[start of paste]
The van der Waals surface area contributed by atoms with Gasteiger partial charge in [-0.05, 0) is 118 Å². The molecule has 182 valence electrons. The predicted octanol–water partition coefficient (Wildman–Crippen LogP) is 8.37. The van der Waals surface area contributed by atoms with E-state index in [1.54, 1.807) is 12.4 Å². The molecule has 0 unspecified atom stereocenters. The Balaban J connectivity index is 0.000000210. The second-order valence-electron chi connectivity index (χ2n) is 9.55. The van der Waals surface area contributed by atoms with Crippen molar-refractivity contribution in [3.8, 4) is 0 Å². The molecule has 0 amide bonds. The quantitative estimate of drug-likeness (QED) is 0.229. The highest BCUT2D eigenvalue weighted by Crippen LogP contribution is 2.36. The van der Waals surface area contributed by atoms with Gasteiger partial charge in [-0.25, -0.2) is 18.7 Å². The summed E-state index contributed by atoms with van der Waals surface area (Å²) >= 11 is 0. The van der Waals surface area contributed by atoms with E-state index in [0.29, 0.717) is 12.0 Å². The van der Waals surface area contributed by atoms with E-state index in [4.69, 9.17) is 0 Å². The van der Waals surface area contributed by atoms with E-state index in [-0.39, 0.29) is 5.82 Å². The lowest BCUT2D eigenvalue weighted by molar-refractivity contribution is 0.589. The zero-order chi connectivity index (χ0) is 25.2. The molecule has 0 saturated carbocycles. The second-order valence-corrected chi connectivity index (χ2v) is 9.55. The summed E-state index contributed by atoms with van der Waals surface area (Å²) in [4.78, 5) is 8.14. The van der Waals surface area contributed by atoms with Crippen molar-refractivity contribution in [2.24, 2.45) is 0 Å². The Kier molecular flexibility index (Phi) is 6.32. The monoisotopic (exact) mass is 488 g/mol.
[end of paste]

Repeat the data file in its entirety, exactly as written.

The van der Waals surface area contributed by atoms with Gasteiger partial charge in [-0.05, 0) is 118 Å². The molecule has 182 valence electrons. The predicted octanol–water partition coefficient (Wildman–Crippen LogP) is 8.37. The van der Waals surface area contributed by atoms with E-state index in [1.54, 1.807) is 12.4 Å². The molecule has 0 unspecified atom stereocenters. The Balaban J connectivity index is 0.000000210. The second-order valence-electron chi connectivity index (χ2n) is 9.55. The van der Waals surface area contributed by atoms with Crippen molar-refractivity contribution in [3.8, 4) is 0 Å². The molecule has 0 amide bonds. The quantitative estimate of drug-likeness (QED) is 0.229. The highest BCUT2D eigenvalue weighted by Crippen LogP contribution is 2.36. The van der Waals surface area contributed by atoms with Gasteiger partial charge in [-0.25, -0.2) is 18.7 Å². The summed E-state index contributed by atoms with van der Waals surface area (Å²) >= 11 is 0. The van der Waals surface area contributed by atoms with E-state index in [0.29, 0.717) is 12.0 Å². The van der Waals surface area contributed by atoms with E-state index in [4.69, 9.17) is 0 Å². The van der Waals surface area contributed by atoms with E-state index in [-0.39, 0.29) is 5.82 Å². The lowest BCUT2D eigenvalue weighted by molar-refractivity contribution is 0.589. The zero-order chi connectivity index (χ0) is 25.2. The molecule has 0 saturated carbocycles. The second-order valence-corrected chi connectivity index (χ2v) is 9.55. The summed E-state index contributed by atoms with van der Waals surface area (Å²) in [4.78, 5) is 8.14. The van der Waals surface area contributed by atoms with Crippen molar-refractivity contribution in [2.24, 2.45) is 0 Å². The Kier molecular flexibility index (Phi) is 6.32. The monoisotopic (exact) mass is 488 g/mol.